The 30th Anniversary Edition has stirred no end of controversy within the MTG community. While creating tournament-illegal copies of some of MTG’s most powerful and valuable cards seems harmless on the surface, MTG players became upset when they many were priced out of participating in the sale of the product. Considering that the 30th Anniversary Edition is, what many players consider to be, proxies, or illegal game pieces that replace a much more expensive alternative, many players did not believe that there would be any value in this product. For a bit of a while, initial sales of the 30th Anniversary Edition packs made it look that way, but a recent auction may squash that outlook completely.
30th Anniversary Edition Worth More than the Real Thing?
While it hasn’t technically sold yet, there is a live auction on eBay for a CGC-graded Mox Pearl from the 30th Anniversary Edition. As written on the back of the graded slip, this was amongst the packs gifted to the Black Lotus tier players who attended the Magic 30 event in Vegas.
Notably, Mox Pearl has a significant bit of history behind it. This is considered amongst the Power Nine, the most powerful cards ever printed within MTG. They are now a part of the Reserved List, a list of cards that isn’t supposed to be reprinted into MTG in tournament-legal ways.
The current top price for this tournament-illegal card is about $3000 USD. This already surpasses a heavily played legal version of Mox Pearl, which goes for about $2600 in Unlimited. Aside from the novelty, part of the card’s price theoretically comes from the grading of the Mox. A 9.5 grading means that the card is a fraction away from being in perfect condition. Grading like this can do a lot to multiply the potential price of the card, but this is surprising to see regardless.
The Most Expensive Card Ever?
A while back, we wrote an article based on what may be the most expensive MTG card ever. This was an artist-proof Chris Rush signed Black Lotus purchased by the MTG celebrity musician Post Malone. For reference, Black Lotus is considered by most of the MTG community to be the most powerful card in the entire game. There are only 1100 Alpha Black Lotus in existence at most (many were likely lost to negligence over time), making it the rarest publicly available printing of the card. An artist proof goes even a step further than this. Chris Rush, the artist who created the original artwork for Black Lotus, is sent a few copies of Black Lotus as a ‘proof’ of his work. This was one of those cards. It is believed that only 50 of these exist, and Post Malone bought his for $800,000.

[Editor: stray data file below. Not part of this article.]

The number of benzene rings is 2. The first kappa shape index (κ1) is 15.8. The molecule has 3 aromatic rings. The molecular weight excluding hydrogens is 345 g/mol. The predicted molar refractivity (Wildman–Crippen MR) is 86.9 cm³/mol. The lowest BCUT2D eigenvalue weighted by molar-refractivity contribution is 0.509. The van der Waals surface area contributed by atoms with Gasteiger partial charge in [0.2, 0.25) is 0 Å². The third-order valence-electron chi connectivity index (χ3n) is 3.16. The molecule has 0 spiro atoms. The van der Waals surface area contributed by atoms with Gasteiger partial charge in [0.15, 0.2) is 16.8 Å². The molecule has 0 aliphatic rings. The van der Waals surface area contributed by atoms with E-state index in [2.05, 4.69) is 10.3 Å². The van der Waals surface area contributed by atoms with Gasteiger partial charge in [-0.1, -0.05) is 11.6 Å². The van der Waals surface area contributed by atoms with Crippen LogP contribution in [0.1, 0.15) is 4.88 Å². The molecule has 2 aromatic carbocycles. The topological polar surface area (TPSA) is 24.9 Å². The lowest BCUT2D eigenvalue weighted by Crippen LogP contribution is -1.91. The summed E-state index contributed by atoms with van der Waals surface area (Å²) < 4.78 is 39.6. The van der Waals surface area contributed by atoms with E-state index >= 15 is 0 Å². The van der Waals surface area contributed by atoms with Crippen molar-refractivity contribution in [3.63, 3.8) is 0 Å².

Notably, while Post Malone’s Black Lotus’s grade is unknown, the runner-up in most expensive MTG cards in history was a PSA-10 Grade Black Lotus complete with a Chris Rush signature. That card sold for about $500,000.
The purpose of reliving this is to put into perspective just how vital a grading is on an MTG card’s price. According to past sales, what normally could be only a couple hundred dollars has grown to a non-tournament-legal card surpassing its tournament legal counterpart.
Collectibles Slowly Growing Stronger
If this shocking sale telegraphs anything, it’s that MTG’s focus on getting more involved in the collector’s market might be working. This focus can be further seen with recent prizing to tournament initiatives pushed by MTG. The new Secret Lair Showdown, for example, offers its winner one of only four copies of the rarest card ever printed. Legacy and Vintage players aiming for a top eight during their Eternal Weekend events also have the potential to win some extremely limited print run cards that could quickly sell for thousands. Finally, The Brothers’ War Collector Boosters offer serialized cards that all seem to feature various misprints, adding to their exclusivity. The narrative written by Wizards of the Coast suggests that these will not be the last cards of this nature to be released. The question is what effect this initiative will have on MTG in the long term.